Presidential challenger Sean Gallagher blames an RTÉ TV programme for changing the outcome of the 2011 race for the Park, but denies being bitter about the controversy.
The former Dragons’ Den panellist launched an attack on the broadcaster as he made his first public appearance since announcing his second attempt to get elected. He appealed for nominations to enter the race.
The Cavan businessman was speaking at Leitrim County Council, where councillors put forward motions to nominate him to get on the ballot paper for the election. He spoke after the meeting about RTÉ’s apology and court settlement with him over the 2011 Frontline debate.
I think the recent High Court action and RTÉ’s apology speak for themselves,” said Mr Gallagher. “I believe that the Frontline programme changed the 2011 election. I’m not drawing a conclusion as to what it is. All I am doing is putting the facts out there of the RTÉ High Court apology.
He thanked those who had voted for him before and also apologised to those who supported him, including councillors, over his “failings”.
“I could have and should have done better, but the circumstances of a dogmatic, repeated, confrontational, false accusation caused me to stumble momentarily,” he said. “And for that, I regret and I am sorry.”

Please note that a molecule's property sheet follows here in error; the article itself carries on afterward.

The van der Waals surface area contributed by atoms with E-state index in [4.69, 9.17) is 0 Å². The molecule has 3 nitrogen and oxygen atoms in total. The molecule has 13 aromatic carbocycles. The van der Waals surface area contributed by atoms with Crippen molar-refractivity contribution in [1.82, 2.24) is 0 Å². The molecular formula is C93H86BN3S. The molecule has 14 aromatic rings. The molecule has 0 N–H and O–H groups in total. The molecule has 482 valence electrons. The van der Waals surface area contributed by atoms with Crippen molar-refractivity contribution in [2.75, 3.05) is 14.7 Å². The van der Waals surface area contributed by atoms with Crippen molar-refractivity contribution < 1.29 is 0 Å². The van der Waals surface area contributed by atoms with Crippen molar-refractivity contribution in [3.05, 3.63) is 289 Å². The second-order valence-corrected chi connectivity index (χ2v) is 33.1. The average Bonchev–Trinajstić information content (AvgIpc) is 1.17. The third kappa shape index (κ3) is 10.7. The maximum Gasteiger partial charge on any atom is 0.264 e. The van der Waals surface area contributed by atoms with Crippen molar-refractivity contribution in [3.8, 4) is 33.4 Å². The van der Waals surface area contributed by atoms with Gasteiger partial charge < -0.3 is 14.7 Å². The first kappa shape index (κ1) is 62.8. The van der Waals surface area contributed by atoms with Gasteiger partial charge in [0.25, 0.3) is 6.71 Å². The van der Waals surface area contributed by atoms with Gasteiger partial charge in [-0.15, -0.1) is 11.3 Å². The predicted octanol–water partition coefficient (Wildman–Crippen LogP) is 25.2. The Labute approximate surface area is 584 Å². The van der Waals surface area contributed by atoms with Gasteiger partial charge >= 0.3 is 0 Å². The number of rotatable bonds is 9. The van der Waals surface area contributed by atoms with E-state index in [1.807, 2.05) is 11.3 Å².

The RTÉ TV debate drew controversy over a false tweet read out to Mr Gallagher relating to his previous role as fundraiser for Fianna Fáil. Mr Gallagher said this “threw” him on the night.
However, he denied he is still bitter.
It is not about anger or annoyance,” said Mr Gallagher. “It is about setting the record straight. It isn’t about me, it is about anybody who stands for election in public office has to have the confidence that they will be treated fairly by the national broadcaster.
He said he is running again as an Independent candidate, proud of his Fianna Fáil background.
The council will reconvene next Monday and decide on motions to nominate Mr Gallagher.
During the meeting with councillors, Mr Gallagher pledged to prioritise raising concerns about the marginalised. He outlined initiatives to support the disabled, including a work placement scheme. The arts would also be prioritised and he pledged to visit Irish peacekeepers abroad if elected.
Fellow ‘Dragon’ Peter Casey also attended the meeting. He said Ireland’s neutrality is “outdated” as he called on the country to align itself with Nato.
I think neutrality is an outdated concept in this 21st century that we are in,” said Mr Casey. “We have to align ourselves with the international community. We are obviously European and we have alliances with America.
Mr Casey also said that, if elected, he would give US president Donald Trump a “warm welcome” when he visits Ireland in November. Mr Casey also proposes selling passports to the diaspora for €300 for each document. This potentially could raise hundreds of millions of euro, he said.
Celebrity impersonator and pro-life candidate Sarah Louise Mulligan said she would donate part of the president’s salary to crisis pregnancy agencies if elected.
Former airline worker Patrick Feeney called for active tourism measures and new rail routes, which he pledged to promote if elected.